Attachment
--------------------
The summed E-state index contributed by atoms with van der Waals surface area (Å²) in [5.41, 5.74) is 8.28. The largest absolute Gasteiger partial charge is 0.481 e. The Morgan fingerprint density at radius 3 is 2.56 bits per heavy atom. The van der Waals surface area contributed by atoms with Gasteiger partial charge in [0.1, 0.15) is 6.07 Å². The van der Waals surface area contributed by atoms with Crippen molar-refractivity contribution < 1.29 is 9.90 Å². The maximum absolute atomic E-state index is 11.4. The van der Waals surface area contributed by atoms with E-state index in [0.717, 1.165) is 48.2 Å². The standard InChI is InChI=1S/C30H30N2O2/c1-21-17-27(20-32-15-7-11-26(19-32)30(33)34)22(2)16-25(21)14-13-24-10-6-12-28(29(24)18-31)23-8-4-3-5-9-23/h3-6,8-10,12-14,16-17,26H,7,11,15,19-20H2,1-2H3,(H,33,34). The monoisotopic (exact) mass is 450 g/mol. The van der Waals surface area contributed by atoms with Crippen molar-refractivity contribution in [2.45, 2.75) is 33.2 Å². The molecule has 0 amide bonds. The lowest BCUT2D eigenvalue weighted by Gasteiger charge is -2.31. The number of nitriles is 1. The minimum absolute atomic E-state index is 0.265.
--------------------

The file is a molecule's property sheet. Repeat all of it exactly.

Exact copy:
The summed E-state index contributed by atoms with van der Waals surface area (Å²) in [5.41, 5.74) is 8.28. The largest absolute Gasteiger partial charge is 0.481 e. The Morgan fingerprint density at radius 3 is 2.56 bits per heavy atom. The van der Waals surface area contributed by atoms with Gasteiger partial charge in [0.1, 0.15) is 6.07 Å². The van der Waals surface area contributed by atoms with Crippen molar-refractivity contribution < 1.29 is 9.90 Å². The maximum absolute atomic E-state index is 11.4. The van der Waals surface area contributed by atoms with E-state index in [0.717, 1.165) is 48.2 Å². The standard InChI is InChI=1S/C30H30N2O2/c1-21-17-27(20-32-15-7-11-26(19-32)30(33)34)22(2)16-25(21)14-13-24-10-6-12-28(29(24)18-31)23-8-4-3-5-9-23/h3-6,8-10,12-14,16-17,26H,7,11,15,19-20H2,1-2H3,(H,33,34). The monoisotopic (exact) mass is 450 g/mol. The van der Waals surface area contributed by atoms with Crippen molar-refractivity contribution in [2.45, 2.75) is 33.2 Å². The molecule has 0 amide bonds. The lowest BCUT2D eigenvalue weighted by Gasteiger charge is -2.31. The number of nitriles is 1. The minimum absolute atomic E-state index is 0.265.